A member-supported non-profit, based at the University of Mississippi’s Center for the Study of Southern Culture, we stage symposia, produce documentary films, collect oral histories, sponsor scholarship, mentor students, and publish great writing. Donations from generous individuals, foundations, and companies fund our good work.” – SFA Mission Statement

Big Jones supports the Southern Foodways Alliance because their work inspires us every day by telling stories about the people and places in the South that make both the history and future of this cuisine. What’s critical about the SFA’s work is that they are going after these stories, collecting them, and documenting them. Without the SFA, many of these stories would be lost to history. As much as this dinner is to raise money for the mission of the Southern Foodways Alliance, it’s also to spread the word.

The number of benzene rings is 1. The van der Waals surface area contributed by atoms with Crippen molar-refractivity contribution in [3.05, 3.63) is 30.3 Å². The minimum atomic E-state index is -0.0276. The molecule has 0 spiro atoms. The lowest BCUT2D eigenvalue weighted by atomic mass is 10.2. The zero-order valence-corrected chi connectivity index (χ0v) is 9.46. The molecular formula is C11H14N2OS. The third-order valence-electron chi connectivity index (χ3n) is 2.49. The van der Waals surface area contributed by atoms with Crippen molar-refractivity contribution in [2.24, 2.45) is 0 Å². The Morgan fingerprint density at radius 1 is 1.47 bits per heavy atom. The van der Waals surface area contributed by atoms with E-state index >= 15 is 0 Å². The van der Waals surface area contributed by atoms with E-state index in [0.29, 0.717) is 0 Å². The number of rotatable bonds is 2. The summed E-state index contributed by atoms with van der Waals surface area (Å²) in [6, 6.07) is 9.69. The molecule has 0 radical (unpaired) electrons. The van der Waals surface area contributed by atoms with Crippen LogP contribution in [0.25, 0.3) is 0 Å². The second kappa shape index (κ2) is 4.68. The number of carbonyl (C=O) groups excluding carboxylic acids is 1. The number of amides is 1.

According to Big Jones tradition, every dish on this menu is made from whole raw farm ingredients processed at Big Jones. Farms and suppliers represented here are likely to be Gunthorp Farm, LaPryor Farm, Slagel Family Farm, Windy Knoll Farm, Genesis Growers, Green Acres, Spence Farm, Kilgus Farmstead, Anson Mills, Burton’s Maplewood Farm, and Seedling, perhaps a few more.

For anyone curious about the date we’ve affixed to the menu, we have used the inspiration of The Kentucky Housewife along with some later 19th-century books, Mrs. Hill’s New Cook Book (1867,) Housekeeping in Old Virginia (1879,) and Dishes and Beverages of The Old South (1913,) to create a menu of historically accurate foods from the time, when Bourbon whiskey was reaching its present form and coming into its own.  The legendary A. Ph. Stitzel Distillery was founded in 1872 as a sour mash distillery at a time when that was becoming the preferred distillation method, and Julian Van Winkle I, who was a young boy at that time, would eventually purchase that distillery and merge it with his wholesale liquor company W.L. Weller and Sons, and the rest is Bourbon legend.